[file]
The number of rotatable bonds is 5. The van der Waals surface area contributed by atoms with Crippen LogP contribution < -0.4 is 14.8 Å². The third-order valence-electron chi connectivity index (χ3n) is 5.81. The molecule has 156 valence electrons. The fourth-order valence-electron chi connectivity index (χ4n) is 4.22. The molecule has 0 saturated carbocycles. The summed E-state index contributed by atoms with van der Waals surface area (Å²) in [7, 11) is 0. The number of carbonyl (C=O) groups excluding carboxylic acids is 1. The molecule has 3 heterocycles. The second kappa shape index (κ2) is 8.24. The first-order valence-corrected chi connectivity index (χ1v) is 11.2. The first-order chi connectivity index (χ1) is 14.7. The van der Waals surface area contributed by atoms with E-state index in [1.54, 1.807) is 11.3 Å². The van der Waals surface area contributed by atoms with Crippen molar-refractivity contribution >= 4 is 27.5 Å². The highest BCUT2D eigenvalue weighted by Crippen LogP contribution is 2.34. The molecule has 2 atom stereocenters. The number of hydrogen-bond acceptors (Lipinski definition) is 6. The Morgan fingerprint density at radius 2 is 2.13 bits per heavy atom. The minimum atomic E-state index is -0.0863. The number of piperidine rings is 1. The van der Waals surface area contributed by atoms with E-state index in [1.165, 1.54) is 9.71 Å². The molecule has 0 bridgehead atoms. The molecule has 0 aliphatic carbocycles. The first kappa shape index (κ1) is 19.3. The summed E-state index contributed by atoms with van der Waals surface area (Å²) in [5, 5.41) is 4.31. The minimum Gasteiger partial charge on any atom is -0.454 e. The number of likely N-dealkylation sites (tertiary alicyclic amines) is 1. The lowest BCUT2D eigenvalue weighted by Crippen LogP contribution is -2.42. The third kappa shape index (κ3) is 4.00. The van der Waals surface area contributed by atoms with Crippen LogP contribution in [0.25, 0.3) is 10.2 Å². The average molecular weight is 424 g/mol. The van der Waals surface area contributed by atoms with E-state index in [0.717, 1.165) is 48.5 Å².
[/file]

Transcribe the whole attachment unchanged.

The number of rotatable bonds is 5. The van der Waals surface area contributed by atoms with Crippen LogP contribution < -0.4 is 14.8 Å². The third-order valence-electron chi connectivity index (χ3n) is 5.81. The molecule has 156 valence electrons. The fourth-order valence-electron chi connectivity index (χ4n) is 4.22. The molecule has 0 saturated carbocycles. The summed E-state index contributed by atoms with van der Waals surface area (Å²) in [7, 11) is 0. The number of carbonyl (C=O) groups excluding carboxylic acids is 1. The molecule has 3 heterocycles. The second kappa shape index (κ2) is 8.24. The first-order valence-corrected chi connectivity index (χ1v) is 11.2. The first-order chi connectivity index (χ1) is 14.7. The van der Waals surface area contributed by atoms with E-state index in [1.54, 1.807) is 11.3 Å². The van der Waals surface area contributed by atoms with Crippen molar-refractivity contribution >= 4 is 27.5 Å². The highest BCUT2D eigenvalue weighted by Crippen LogP contribution is 2.34. The molecule has 2 atom stereocenters. The number of hydrogen-bond acceptors (Lipinski definition) is 6. The Morgan fingerprint density at radius 2 is 2.13 bits per heavy atom. The minimum atomic E-state index is -0.0863. The number of piperidine rings is 1. The van der Waals surface area contributed by atoms with E-state index in [1.165, 1.54) is 9.71 Å². The molecule has 0 bridgehead atoms. The molecule has 0 aliphatic carbocycles. The first kappa shape index (κ1) is 19.3. The summed E-state index contributed by atoms with van der Waals surface area (Å²) in [5, 5.41) is 4.31. The minimum Gasteiger partial charge on any atom is -0.454 e. The number of likely N-dealkylation sites (tertiary alicyclic amines) is 1. The lowest BCUT2D eigenvalue weighted by Crippen LogP contribution is -2.42. The third kappa shape index (κ3) is 4.00. The van der Waals surface area contributed by atoms with Crippen LogP contribution in [0.25, 0.3) is 10.2 Å². The average molecular weight is 424 g/mol. The van der Waals surface area contributed by atoms with E-state index in [0.717, 1.165) is 48.5 Å².